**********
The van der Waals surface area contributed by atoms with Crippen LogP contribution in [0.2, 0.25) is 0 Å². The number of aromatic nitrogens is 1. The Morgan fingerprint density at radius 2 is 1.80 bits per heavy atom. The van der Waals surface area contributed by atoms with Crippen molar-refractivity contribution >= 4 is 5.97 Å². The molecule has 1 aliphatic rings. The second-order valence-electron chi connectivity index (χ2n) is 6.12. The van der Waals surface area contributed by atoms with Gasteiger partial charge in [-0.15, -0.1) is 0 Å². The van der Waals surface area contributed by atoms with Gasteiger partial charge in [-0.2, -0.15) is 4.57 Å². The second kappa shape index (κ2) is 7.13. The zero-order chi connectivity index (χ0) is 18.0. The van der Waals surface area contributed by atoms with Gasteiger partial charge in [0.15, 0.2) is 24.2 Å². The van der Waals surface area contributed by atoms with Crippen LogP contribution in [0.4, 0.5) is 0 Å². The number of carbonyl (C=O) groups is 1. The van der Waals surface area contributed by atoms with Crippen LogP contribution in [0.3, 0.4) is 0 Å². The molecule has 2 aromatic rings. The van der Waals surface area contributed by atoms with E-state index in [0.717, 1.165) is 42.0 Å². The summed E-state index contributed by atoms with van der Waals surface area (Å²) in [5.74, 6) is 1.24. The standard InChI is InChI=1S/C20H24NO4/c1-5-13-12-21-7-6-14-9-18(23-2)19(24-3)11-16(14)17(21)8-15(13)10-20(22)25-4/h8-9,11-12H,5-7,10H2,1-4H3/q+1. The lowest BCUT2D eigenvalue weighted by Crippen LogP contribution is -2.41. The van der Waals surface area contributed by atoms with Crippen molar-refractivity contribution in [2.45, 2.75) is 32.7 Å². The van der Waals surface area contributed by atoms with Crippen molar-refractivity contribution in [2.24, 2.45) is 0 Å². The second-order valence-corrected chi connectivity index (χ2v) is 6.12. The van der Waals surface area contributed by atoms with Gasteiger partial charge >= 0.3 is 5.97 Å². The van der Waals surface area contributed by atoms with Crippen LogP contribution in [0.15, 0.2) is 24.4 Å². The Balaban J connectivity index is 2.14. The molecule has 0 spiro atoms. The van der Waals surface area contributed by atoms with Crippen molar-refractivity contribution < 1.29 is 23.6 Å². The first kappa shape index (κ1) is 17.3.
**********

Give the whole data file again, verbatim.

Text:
The van der Waals surface area contributed by atoms with Crippen LogP contribution in [0.2, 0.25) is 0 Å². The number of aromatic nitrogens is 1. The Morgan fingerprint density at radius 2 is 1.80 bits per heavy atom. The van der Waals surface area contributed by atoms with Crippen molar-refractivity contribution >= 4 is 5.97 Å². The molecule has 1 aliphatic rings. The second-order valence-electron chi connectivity index (χ2n) is 6.12. The van der Waals surface area contributed by atoms with Gasteiger partial charge in [-0.15, -0.1) is 0 Å². The van der Waals surface area contributed by atoms with Gasteiger partial charge in [-0.2, -0.15) is 4.57 Å². The second kappa shape index (κ2) is 7.13. The zero-order chi connectivity index (χ0) is 18.0. The van der Waals surface area contributed by atoms with Gasteiger partial charge in [0.15, 0.2) is 24.2 Å². The van der Waals surface area contributed by atoms with Crippen LogP contribution in [0.4, 0.5) is 0 Å². The number of carbonyl (C=O) groups is 1. The van der Waals surface area contributed by atoms with Crippen LogP contribution in [0.3, 0.4) is 0 Å². The molecule has 2 aromatic rings. The van der Waals surface area contributed by atoms with E-state index in [0.717, 1.165) is 42.0 Å². The summed E-state index contributed by atoms with van der Waals surface area (Å²) in [5.74, 6) is 1.24. The standard InChI is InChI=1S/C20H24NO4/c1-5-13-12-21-7-6-14-9-18(23-2)19(24-3)11-16(14)17(21)8-15(13)10-20(22)25-4/h8-9,11-12H,5-7,10H2,1-4H3/q+1. The lowest BCUT2D eigenvalue weighted by Crippen LogP contribution is -2.41. The van der Waals surface area contributed by atoms with Crippen molar-refractivity contribution in [2.45, 2.75) is 32.7 Å². The van der Waals surface area contributed by atoms with Crippen molar-refractivity contribution in [2.24, 2.45) is 0 Å². The second-order valence-corrected chi connectivity index (χ2v) is 6.12. The van der Waals surface area contributed by atoms with Gasteiger partial charge >= 0.3 is 5.97 Å². The van der Waals surface area contributed by atoms with Crippen LogP contribution in [0.15, 0.2) is 24.4 Å². The Balaban J connectivity index is 2.14. The molecule has 0 spiro atoms. The van der Waals surface area contributed by atoms with Crippen molar-refractivity contribution < 1.29 is 23.6 Å². The first kappa shape index (κ1) is 17.3.